The US is strongly considering providing direct humanitarian assistance to favored opposition groups in Syria. Humanitarian aid organizations are expressing deep concerns about this strategy because their ability to be granted access to conflict situations relies heavily on their political neutrality and strict agenda of responding to humanitarian needs alone. If the US plans go ahead, the Assad government may not only restrict access, but perceive aid agencies as a front for a US military agenda. This has multiple consequences. Humanitarian aid agencies could be blocked from entry, or even become military targets themselves. Also, if aid is selectively given to some groups over others, the aid itself can become a source of conflict, thus fostering more violence. Regardless of political affiliation, children in need of food should be given assistance. This is the principle of humanitarian aid, which can be damaged beyond repair in a situation like Syria, if its apolitical reputation is tarnished by intervening powers.
By Mark Leon Goldberg
The Obama administration is weighing proposals to channel humanitarian aid directly to the Syrian opposition. This “Plan B” for Syria already has supporters in US Congress and was given a boost last week by Marc Lynch in a Center for a New American Security policy brief. The Washington Post reported yesterday that the administration is strongly considering the merits of providing direct humanitarian assistance to rebel groups in order to prop up those groups it favors.
Humanitarian aid organizations, however, are expressing deep reservations about this strategy.
“This is the wrong approach,” says one aid expert for a humanitarian relief organization working in Syria that receives funding from USAID. “The ability of US-backed humanitarian actors to get aid into Syria depends on us being an impartial actor and responding to real needs.”
The concerns are manifold. If the Assad government considers humanitarian relief to be a front for an American military agenda, humanitarian organizations will be barred from the country; or worse: targeted as part of a military campaign. Also, channeling food, medicine, and blankets directly to rebel groups in Syria for the expressed goal of boosting the legitimacy of one group over another could mean that aid becomes something over which various rebel factions will fight.
“Who gets credit for aid is heavily politicized and people get killed for it,” says the aid worker. He argues that determining aid recipients by their political affiliation is an impractical way to deliver aid. Should aid groups act as the tip of the spear of an American-led charge to pick favorites, they may become targets in inter-nicene battles and cease operations.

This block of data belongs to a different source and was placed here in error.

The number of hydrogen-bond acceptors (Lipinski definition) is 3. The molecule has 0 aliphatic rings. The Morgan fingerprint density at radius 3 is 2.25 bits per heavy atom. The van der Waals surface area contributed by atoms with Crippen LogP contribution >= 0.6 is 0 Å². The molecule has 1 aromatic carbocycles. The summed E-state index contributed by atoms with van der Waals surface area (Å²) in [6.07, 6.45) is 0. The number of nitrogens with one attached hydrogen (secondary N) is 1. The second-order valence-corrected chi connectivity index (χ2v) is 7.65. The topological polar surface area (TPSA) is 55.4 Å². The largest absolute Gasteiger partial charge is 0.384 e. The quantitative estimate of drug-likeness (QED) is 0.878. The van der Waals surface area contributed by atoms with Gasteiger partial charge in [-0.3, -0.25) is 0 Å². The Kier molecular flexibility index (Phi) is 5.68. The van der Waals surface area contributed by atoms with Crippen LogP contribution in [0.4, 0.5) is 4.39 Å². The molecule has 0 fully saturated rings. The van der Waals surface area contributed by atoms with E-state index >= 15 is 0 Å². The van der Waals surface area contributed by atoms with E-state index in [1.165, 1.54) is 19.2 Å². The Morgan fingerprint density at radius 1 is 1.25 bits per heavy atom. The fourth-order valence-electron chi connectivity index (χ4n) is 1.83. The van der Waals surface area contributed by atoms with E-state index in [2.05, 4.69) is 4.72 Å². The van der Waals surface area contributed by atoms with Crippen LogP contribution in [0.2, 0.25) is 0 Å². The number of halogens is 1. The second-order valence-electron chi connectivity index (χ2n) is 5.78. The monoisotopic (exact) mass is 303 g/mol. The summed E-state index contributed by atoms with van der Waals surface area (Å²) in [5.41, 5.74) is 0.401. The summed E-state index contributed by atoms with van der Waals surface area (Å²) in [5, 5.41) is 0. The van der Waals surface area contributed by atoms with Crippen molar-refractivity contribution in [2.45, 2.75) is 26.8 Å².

“It is very tempting in the course of a war that aid be used for political ends, especially when diplomacy is not working and external military intervention is off the table,” says Sam Worthington CEO of the NGO umbrella group InterAction. “Our concern is that the broader UN and NGO humanitarian effort already in place will also become politicized. A limited yet very important humanitarian assistance operation happening in the country could be jeopardized if there is a perception that aid is another instrament of conflict.”
The principle of neutrality is sacrosanct in the humanitarian community not only for the basic moral reason that a hungry child suffering in Assad controlled territory is as much deserving of PlumpyNut as a child suffering in rebel territory. Rather, neutrality in word and deed is a pragmatic solution to operating in challenging war zones. If humanitarian relief workers are seen as serving ends beyond feeding starving people, they will be barred from accessing populations in need. That is what makes proposals to harness aid for extraneous purposes so dangerous.
“When we have seen aid extensively politicized, the humanitarian window does begin to close,” says Sam Worthington. “Our fear is that this will impact peoples’ lives.”